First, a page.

3. Based on our discussion of the terms integration and synthesis thus far, we advance

this simple, but as yet incomplete, definition: integration or synthesis is the activity of

combining ideas and knowledge to form a new whole.

4. Our definition is incomplete because it is missing three critical elements. Newell

(1990) identifies these in an essay in which he relates how his classroom experiences

changed his thinking about integration.

I used to think of integration as analogous to completing a jigsaw puzzle (when

disciplinary insights are complementary, as they often are in the natural sciences) or

as a problem in identifying and choosing among assumptions under disciplinary

insights (when they conflict, as they often do in the social sciences). In the course

on ‘the energy crisis,’ the jigsaw analogy might fit, in which geology explains the

location and extent of fossil fuels, physics explains how their energy is released in

a power plant, and chemistry and biology explain the environmental consequences

of the pollutants given off in the process. In the course on ‘abortion,’ one might

argue that the integrative task is to choose among competing ethical or moral

assumptions. Over the years I have come to realize, however, that the external

reality scholars confront is often complex, variegated, and contradictory, so that

mutually incompatible assumptions can all be ‘correct.’ Human beings, for

example—the building block of the social sciences and the focus of much of the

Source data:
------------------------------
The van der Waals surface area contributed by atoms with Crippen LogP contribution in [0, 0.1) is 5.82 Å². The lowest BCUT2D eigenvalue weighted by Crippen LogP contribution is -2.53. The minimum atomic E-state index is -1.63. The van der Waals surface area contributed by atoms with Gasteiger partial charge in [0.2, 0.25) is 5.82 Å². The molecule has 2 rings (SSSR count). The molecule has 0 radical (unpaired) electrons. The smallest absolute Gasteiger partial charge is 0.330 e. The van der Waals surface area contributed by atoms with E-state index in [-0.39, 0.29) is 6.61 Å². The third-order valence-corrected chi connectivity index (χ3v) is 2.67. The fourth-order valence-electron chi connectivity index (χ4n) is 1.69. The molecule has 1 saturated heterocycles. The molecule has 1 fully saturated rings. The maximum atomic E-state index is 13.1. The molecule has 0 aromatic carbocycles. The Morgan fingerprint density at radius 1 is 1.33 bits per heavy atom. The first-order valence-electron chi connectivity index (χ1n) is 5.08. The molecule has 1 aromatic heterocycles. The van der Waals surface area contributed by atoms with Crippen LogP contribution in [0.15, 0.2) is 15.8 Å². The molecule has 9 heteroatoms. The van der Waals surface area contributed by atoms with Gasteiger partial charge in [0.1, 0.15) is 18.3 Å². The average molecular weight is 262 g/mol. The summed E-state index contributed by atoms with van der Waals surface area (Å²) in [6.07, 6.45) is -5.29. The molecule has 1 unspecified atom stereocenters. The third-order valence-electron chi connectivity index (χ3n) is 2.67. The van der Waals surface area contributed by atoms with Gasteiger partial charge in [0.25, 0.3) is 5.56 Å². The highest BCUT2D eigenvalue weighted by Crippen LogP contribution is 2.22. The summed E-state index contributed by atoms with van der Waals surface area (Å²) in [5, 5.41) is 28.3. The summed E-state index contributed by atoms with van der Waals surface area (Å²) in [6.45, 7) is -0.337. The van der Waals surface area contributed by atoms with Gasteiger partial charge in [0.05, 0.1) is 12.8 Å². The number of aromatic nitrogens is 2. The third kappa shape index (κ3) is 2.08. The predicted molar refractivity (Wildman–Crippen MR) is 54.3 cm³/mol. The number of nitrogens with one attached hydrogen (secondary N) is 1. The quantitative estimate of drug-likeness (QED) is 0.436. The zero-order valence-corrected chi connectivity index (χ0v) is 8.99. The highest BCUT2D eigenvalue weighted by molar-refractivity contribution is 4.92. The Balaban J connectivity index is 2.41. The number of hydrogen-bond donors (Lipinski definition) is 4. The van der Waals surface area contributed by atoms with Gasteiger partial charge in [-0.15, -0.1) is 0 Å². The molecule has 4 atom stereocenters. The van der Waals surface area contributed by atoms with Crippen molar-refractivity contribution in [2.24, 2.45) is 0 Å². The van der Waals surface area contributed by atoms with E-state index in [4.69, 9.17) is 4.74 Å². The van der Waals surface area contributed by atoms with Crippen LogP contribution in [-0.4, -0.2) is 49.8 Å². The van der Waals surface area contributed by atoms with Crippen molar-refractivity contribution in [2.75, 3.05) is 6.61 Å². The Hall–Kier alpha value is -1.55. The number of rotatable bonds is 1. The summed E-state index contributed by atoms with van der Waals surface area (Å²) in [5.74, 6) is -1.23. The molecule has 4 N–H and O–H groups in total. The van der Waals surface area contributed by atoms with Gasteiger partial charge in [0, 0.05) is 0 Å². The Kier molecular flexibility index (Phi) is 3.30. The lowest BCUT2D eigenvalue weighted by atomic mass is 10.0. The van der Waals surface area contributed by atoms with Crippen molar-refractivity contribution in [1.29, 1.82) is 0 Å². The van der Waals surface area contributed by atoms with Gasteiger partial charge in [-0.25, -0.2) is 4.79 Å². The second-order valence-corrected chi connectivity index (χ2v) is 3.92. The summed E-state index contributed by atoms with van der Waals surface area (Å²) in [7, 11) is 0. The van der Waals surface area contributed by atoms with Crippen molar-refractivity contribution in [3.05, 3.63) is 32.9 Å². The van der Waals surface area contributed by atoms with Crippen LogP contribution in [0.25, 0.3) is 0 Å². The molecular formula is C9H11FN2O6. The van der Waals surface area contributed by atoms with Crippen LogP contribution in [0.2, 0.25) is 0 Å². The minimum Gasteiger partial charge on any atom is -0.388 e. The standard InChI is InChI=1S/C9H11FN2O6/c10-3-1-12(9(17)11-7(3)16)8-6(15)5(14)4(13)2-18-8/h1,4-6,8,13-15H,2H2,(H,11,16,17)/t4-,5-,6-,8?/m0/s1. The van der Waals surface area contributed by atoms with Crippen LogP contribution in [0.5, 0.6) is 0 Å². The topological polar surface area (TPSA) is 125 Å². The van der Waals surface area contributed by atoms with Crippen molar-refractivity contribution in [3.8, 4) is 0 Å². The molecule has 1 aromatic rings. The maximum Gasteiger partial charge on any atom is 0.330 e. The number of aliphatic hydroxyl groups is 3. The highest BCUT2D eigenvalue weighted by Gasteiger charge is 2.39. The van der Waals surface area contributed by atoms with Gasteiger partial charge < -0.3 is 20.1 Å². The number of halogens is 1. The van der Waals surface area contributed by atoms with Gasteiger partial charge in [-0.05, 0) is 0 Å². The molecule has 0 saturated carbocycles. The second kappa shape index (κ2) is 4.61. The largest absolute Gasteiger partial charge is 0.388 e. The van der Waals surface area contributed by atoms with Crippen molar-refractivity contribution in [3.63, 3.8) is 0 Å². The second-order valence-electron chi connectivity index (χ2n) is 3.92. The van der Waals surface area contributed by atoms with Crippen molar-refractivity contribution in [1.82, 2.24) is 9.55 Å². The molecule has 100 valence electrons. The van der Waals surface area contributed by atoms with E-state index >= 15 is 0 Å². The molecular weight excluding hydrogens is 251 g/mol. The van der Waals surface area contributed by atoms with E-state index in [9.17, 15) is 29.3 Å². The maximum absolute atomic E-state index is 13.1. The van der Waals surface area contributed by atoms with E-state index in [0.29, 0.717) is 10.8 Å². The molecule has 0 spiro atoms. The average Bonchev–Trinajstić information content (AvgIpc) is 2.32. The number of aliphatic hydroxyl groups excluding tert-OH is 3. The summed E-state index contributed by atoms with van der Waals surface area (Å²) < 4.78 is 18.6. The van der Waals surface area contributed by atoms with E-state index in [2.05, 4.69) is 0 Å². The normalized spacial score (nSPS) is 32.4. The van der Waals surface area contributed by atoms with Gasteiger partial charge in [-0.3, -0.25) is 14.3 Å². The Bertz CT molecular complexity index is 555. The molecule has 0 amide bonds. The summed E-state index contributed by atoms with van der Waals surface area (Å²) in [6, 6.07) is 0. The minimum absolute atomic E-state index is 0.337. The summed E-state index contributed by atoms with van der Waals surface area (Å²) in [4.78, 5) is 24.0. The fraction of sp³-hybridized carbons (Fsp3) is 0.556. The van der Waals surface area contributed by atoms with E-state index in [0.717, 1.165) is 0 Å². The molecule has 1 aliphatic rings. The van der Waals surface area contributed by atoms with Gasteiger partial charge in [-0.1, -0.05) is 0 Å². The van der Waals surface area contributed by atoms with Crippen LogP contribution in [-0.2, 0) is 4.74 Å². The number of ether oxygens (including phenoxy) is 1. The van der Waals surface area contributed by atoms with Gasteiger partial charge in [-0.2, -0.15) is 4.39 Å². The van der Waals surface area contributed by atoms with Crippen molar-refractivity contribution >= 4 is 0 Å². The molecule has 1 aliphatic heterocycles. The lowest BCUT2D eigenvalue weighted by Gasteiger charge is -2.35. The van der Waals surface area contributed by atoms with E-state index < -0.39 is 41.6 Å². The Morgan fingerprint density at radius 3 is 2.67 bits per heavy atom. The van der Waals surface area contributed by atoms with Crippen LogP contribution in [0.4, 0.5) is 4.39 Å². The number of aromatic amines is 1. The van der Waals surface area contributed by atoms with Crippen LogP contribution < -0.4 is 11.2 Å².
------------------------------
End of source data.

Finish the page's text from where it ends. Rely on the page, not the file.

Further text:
humanities—are rife with internal contradictions; consequently assumptions of

freedom and determinism, for example, may both be correct at the same time for a

particular individual in a particular situation. I now see integration in

interdisciplinary study as essentially holistic thinking, in which the different facets

of a complex reality exposed through different disciplinary lenses are combined into

a new whole that is larger than its constituent parts, that cannot be reduced to the

separate disciplinary insights from which it emerged. Whether we call it

integration, synthesis, or synergy, this process is more organic that mechanical,

involving coordination as well as cooperation among disciplinary perspectives. It

requires an act of creative imagination, a leap from the simplified perspectives that

give the disciplines their power to a more holistic perspective of a richer, more

complex whole. That leap is motivated by a dissatisfaction with the partial insights

available through individual disciplines. (emphasis mine, 55)

5. In this narrative, Newell identifies three important ideas about integration that must be

included in our definition of integration:

· The “new whole” is something “larger than the sum of its constituent parts,” a statement designed to emphasize the distinctiveness of the new whole from its

constituent parts

· Achieving this new whole involves coordination as well as cooperation among disciplinary perspectives (which we discussed at length in chapter 4)

· Achieving this new whole requires an act of creative imagination (which is addressed in Part III)

6. Observe also that Newell and Klein (1998) repeatedly refer to interdisciplinary

integration or synthesis as a “process” as opposed to an activity (14, 15; 55, 57, 223,

534, 535, 553, 554, 559, 562; Newell and William J. Green, 1982, 26; Klein, 1990,

188-196; Kline, 1996, 2, 210, 212-216, 220, 222-224). This is deliberate. “Process”

conveys the notion of making gradual changes that lead toward a particular result,

whereas “activity” has the more limited meaning of vigorous or energetic action

unrelated to achieving a goal.

7. Consequently, we amend our earlier partial definition as follows:

Integration or synthesis is the process of combining ideas and knowledge to